Tax day, 9 a.m. I’m clearly interrupting breakfast at the Pennsylvania Department of Revenue. Business owners pay the price on tax day each April — the double whammy of annual and quarterly payments due today. Yet there are no other members of the public visiting the brand new facility this rainy morning. A protective window above the service counter keeps me at arm’s length but also allows me to see the workers at their desks. I count several meals in progress — hmm, salad dressing with breakfast, interesting. One person has apparently reached dessert. Nevertheless, a smiling woman comes to speak with me at the window.
‘I didn’t receive my estimated tax payment vouchers from the state this year and the ones on the website don’t look familiar, would you help me?’
She googles and prints a stack of forms but says she does not know how to complete them. Her colleague approaches the window.
‘This looks different from the vouchers I’m used to,’ I tell her. ‘May I go over this while I’m still here in the office?’
At her barely discernible nod, I proceed, ‘So in this first box, it looks like ….’
Surprised, I look up. Apparently my preface to my questions (should there be any) was too much for her. I’m not being dense (am I?), just careful about getting this right. My thoughts race ahead to all my share will help pay for … state programs, health insurance for children, revenue offices and all they contain …
Yes, although, following her sigh, we calmly got through the business at hand (in less than a minute), I admit to having left that office with negative feelings. As I drove, my indignation grew. It felt humiliating to bring on that big sigh while doing due diligence. And isn’t 9:00 just a little late for breakfast anyway?
‘I’m so glad not to be an employee anymore, would rather be independent, just as I am,’ I thought over and over.
Being a writer, though, it’s impossible to let myself off the hook before we get to the real deal. Someone told me recently that other people’s negative energy will pass right through you unless there is something in you that resonates with it. The same goes for dealing with difficult teen children: What we find frustrating in them probably maps to our own personalities — like the guy who’s always been negative towards authorities, wondering why his child is getting called to the principal’s office.
Certain situations just seem to put us at odds, making strangers of us. If anything, it felt like I was the one behind the glass at the tax office, the oddity, the only one who couldn’t get her act together and instead had to bother these nice people. And they were nice (except for the sigh); they didn’t have to be.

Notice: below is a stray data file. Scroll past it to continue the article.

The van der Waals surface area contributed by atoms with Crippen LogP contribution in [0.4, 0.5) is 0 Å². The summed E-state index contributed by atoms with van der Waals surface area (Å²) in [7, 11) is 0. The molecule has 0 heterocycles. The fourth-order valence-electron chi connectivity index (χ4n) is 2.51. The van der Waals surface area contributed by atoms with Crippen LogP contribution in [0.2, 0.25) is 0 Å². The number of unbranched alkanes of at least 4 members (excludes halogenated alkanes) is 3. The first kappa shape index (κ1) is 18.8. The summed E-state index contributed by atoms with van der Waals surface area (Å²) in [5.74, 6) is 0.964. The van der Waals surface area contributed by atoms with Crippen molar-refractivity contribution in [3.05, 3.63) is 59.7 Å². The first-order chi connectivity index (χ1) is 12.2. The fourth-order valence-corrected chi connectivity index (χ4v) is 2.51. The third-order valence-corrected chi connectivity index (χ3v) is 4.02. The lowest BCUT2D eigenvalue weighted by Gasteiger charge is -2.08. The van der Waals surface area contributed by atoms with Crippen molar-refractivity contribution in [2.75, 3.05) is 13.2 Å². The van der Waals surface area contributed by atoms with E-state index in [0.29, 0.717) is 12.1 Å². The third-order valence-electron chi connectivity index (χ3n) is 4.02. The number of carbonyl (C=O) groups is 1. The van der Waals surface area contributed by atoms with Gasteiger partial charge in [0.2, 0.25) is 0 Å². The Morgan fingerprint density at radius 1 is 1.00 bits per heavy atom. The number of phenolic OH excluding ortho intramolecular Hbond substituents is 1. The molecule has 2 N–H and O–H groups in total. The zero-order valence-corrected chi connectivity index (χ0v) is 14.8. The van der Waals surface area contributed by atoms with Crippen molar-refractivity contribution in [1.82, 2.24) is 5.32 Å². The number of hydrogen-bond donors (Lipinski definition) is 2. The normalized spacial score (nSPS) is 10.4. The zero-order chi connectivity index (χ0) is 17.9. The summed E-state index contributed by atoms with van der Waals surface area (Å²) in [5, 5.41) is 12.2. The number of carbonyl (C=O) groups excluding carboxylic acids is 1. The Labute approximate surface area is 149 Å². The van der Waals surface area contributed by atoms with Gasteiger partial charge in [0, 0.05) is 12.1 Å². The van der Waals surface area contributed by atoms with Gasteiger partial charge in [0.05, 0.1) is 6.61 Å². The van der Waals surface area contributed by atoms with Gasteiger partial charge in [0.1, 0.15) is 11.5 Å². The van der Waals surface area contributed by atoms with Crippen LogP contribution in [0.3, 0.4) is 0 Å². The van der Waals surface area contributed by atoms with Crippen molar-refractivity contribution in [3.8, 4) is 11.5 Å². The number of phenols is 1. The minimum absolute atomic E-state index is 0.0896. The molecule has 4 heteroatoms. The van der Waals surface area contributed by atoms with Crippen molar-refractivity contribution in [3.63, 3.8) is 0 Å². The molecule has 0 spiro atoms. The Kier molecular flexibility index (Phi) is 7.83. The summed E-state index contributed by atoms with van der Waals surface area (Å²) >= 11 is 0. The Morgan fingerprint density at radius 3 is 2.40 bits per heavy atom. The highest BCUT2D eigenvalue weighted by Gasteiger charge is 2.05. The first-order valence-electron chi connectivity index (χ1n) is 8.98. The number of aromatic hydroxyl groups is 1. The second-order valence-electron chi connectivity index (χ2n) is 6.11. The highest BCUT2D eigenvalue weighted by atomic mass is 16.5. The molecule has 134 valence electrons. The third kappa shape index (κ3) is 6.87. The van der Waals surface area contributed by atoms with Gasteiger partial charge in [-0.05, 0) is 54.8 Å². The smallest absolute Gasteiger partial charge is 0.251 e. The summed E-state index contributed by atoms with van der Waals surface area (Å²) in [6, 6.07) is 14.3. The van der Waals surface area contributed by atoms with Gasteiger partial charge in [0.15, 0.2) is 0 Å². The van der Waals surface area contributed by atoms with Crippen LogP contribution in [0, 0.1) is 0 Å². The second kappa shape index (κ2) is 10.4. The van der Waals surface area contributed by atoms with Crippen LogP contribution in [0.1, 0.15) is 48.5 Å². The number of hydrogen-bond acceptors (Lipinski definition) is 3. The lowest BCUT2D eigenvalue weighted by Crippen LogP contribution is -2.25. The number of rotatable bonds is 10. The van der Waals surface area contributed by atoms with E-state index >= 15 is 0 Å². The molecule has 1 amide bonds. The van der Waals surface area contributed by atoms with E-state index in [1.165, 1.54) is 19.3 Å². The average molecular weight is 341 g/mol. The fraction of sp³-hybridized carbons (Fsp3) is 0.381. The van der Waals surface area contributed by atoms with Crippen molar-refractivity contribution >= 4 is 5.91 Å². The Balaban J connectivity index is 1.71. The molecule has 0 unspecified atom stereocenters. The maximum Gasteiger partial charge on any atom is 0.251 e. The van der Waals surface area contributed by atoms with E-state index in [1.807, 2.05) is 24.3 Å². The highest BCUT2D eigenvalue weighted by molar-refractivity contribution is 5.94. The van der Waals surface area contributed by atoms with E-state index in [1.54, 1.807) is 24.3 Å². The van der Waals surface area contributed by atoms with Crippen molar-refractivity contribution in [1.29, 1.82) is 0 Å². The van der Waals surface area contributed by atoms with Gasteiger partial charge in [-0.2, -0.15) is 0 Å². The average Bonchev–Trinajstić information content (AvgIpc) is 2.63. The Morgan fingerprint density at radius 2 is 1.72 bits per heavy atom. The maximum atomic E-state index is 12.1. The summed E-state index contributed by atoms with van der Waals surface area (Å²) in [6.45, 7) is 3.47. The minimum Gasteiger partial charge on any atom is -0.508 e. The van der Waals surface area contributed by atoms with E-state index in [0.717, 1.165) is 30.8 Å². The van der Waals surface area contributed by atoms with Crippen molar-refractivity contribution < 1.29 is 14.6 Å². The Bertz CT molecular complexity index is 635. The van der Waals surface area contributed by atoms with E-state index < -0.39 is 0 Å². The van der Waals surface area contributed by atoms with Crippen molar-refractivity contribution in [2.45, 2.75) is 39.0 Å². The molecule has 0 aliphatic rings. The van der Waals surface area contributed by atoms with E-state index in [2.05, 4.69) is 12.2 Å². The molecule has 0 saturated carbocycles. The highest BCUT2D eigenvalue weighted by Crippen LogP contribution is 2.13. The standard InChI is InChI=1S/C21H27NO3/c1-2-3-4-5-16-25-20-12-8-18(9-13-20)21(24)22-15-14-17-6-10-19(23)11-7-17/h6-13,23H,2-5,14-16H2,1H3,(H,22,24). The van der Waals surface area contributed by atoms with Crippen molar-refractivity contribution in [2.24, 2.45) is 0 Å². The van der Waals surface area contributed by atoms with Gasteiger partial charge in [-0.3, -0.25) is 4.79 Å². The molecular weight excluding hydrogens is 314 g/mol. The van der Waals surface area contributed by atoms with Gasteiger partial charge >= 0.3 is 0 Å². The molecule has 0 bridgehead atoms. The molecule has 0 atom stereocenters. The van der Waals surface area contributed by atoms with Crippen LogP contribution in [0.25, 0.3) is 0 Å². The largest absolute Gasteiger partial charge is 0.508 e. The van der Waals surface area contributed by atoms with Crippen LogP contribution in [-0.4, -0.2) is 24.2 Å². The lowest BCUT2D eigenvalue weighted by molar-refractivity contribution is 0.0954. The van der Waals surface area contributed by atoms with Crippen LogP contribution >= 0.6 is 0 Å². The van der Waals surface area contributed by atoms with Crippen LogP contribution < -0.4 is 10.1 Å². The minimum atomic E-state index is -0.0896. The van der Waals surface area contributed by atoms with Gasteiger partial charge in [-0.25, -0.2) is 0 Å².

Once, on an airplane, my infant son had finally fallen asleep on my shoulder, the one near the aisle. The steward brought the drinks cart along and parked it right next to us. ‘Would it be possible to move it further along?’ I asked him. ‘I don’t want my son to get bumped or woken up.’ I smoothed my baby’s back and then glanced up just in time to see the steward make a mocking face toward his colleague and lift his hands in a ‘what’s next?’ gesture. Yet I’d been oblivious of any faux pas.
His only response to me: ‘No one’s ever asked that question before.’
In those days, I worked for a tax agency (ironically) and was just moving into the writing realm; I tended toward the passive, so made do by shifting my son around (no doubt thinking it would serve the guy right if his noisy ice cubes led to half an hour of crying baby for him to listen to).
Since then, I get that comment, ‘no one’s ever asked that question before,’ pretty often and it is usually accompanied by gratitude. It’s something to take pride in as an interviewer and writer. (Terry Gross and Deborah Solomon are my role models.)
Driving away from that tax office, I framed up the question that, after the fact, I wished to have asked: ‘Is this too much for you? I’ll be happy to speak with your boss if so.’
But no, that’s not the question. With the first thought that flew up from me to meet her sigh being about who was paying whose salary, it’s clear I felt under-appreciated. So she probably did as well. That’s why we resonated. Yet conflict means engagement, and where there is engagement, there is room to improve.
Now I wish I’d started that interaction with, ‘Thank you for being here; I appreciate it and I’m glad not to have to wait, even though it’s tax day. We’re lucky. Would you be willing to listen while I review what I’m supposed to do here?’
And so, once again, a business owner pays the price on tax day — this time by taking other people for granted and ending up with sore feelings. But we are talking taxes after all. So there’s always next year.
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Photo: Tax Day in 1920. By Underwood & Underwood – Library of Congress, Public Domain, https://commons.wikimedia.org/w/index.php?curid=530371